And to what end? Television broadcasts of Vodacom Cup and First Division Currie Cup games show largely empty stadia.  TV viewerships are low.  It begs the question: what is the point of these unions?

The Vodacom Cup was initially conceived of as a developmental competition but, given that most unions buy in players from the schools – usually in other provinces – that actually do the developing,  that aspect of it has become farcical. It used to be argued that the Vodacom Cup provided a stage for promising players who might then be noticed by the bigger unions. No longer: the Varsity Cup has taken over as the beauty contest for incipient stars.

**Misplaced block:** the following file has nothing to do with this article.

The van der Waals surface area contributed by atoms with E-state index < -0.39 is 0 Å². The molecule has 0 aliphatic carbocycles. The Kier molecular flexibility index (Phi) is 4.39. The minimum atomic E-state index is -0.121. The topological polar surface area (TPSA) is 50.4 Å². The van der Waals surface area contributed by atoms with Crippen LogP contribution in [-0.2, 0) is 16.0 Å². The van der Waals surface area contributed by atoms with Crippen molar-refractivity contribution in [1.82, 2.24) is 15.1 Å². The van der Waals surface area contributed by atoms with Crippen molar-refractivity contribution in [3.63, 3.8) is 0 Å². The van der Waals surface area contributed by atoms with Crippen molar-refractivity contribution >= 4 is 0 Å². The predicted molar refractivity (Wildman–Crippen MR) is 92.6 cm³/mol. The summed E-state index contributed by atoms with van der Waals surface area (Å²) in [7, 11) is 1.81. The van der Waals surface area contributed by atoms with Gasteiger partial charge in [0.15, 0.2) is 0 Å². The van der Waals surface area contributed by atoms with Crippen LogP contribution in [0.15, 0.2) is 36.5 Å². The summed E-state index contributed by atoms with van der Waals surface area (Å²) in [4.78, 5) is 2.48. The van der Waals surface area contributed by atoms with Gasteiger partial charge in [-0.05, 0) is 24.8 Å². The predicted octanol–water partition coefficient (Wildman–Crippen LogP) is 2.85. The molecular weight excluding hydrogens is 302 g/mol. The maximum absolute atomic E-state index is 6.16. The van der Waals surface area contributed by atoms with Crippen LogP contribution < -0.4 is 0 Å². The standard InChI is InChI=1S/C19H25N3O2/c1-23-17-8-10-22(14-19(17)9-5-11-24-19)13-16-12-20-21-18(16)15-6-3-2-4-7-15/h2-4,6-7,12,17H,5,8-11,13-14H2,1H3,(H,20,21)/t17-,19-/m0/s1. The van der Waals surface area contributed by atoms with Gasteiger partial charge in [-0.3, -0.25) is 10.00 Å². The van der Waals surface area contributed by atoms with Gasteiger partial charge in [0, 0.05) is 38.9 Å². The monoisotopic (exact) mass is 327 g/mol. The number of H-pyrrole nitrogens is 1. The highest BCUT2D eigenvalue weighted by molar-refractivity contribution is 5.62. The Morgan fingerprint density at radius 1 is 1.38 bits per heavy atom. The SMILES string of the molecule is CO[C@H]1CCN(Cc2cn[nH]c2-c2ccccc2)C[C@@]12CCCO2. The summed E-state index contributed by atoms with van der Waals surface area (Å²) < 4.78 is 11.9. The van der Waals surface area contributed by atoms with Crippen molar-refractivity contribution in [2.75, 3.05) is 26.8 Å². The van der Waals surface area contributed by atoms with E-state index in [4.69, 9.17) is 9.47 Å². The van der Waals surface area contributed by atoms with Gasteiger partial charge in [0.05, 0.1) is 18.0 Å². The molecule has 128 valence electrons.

And as Mr Kriel correctly points out, it is not at this level that the goal of transformation is most effectively  pursued.  “Instead of playing the numbers game in a top-down manipulation, SARU and the government should address their own failure to develop young black talent at school level”.

AfriForum’s  campaign inadvertently raises the question: should we not be thinking of an entirely new model for South African rugby?  The Super Rugby franchises might, for example, consider following the lead of the English premiership clubs and break away from the union structure.  Our big clubs could argue, as the English clubs have done, that they attract the money – from SuperSport and the big sponsors – so why should they have to share it?  And why should they continue to allow the small unions to have such a disproportionately big say in the formation of policy?

Should the small unions not drop their professional pretensions and focus instead on fostering club rugby?